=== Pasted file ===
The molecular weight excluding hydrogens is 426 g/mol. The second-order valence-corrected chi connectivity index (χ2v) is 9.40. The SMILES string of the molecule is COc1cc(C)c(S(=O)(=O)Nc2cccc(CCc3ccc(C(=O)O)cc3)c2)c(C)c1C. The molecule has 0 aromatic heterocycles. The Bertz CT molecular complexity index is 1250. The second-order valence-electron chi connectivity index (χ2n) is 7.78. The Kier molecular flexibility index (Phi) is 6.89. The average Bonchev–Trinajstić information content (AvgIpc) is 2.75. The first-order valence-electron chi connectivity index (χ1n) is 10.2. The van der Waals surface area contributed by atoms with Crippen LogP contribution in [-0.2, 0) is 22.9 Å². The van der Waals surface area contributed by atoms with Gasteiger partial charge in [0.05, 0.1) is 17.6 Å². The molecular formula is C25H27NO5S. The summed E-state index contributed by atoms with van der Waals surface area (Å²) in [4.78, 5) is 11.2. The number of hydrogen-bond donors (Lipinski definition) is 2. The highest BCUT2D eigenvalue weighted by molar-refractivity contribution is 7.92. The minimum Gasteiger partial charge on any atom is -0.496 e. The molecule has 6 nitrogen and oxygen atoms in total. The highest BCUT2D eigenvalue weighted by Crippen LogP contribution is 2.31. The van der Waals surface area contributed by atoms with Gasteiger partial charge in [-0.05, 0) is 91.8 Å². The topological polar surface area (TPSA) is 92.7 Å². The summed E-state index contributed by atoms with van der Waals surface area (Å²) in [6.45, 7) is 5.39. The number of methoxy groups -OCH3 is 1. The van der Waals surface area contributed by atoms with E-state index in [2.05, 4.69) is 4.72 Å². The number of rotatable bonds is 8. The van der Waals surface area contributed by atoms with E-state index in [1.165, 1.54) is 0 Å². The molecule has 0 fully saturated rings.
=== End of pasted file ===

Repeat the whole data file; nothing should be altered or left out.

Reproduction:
The molecular weight excluding hydrogens is 426 g/mol. The second-order valence-corrected chi connectivity index (χ2v) is 9.40. The SMILES string of the molecule is COc1cc(C)c(S(=O)(=O)Nc2cccc(CCc3ccc(C(=O)O)cc3)c2)c(C)c1C. The molecule has 0 aromatic heterocycles. The Bertz CT molecular complexity index is 1250. The second-order valence-electron chi connectivity index (χ2n) is 7.78. The Kier molecular flexibility index (Phi) is 6.89. The average Bonchev–Trinajstić information content (AvgIpc) is 2.75. The first-order valence-electron chi connectivity index (χ1n) is 10.2. The van der Waals surface area contributed by atoms with Crippen LogP contribution in [-0.2, 0) is 22.9 Å². The van der Waals surface area contributed by atoms with Gasteiger partial charge in [0.05, 0.1) is 17.6 Å². The molecular formula is C25H27NO5S. The summed E-state index contributed by atoms with van der Waals surface area (Å²) in [4.78, 5) is 11.2. The number of hydrogen-bond donors (Lipinski definition) is 2. The highest BCUT2D eigenvalue weighted by molar-refractivity contribution is 7.92. The minimum Gasteiger partial charge on any atom is -0.496 e. The molecule has 6 nitrogen and oxygen atoms in total. The highest BCUT2D eigenvalue weighted by Crippen LogP contribution is 2.31. The van der Waals surface area contributed by atoms with Gasteiger partial charge in [-0.05, 0) is 91.8 Å². The topological polar surface area (TPSA) is 92.7 Å². The summed E-state index contributed by atoms with van der Waals surface area (Å²) in [6.45, 7) is 5.39. The number of methoxy groups -OCH3 is 1. The van der Waals surface area contributed by atoms with E-state index in [2.05, 4.69) is 4.72 Å². The number of rotatable bonds is 8. The van der Waals surface area contributed by atoms with E-state index in [1.165, 1.54) is 0 Å². The molecule has 0 fully saturated rings.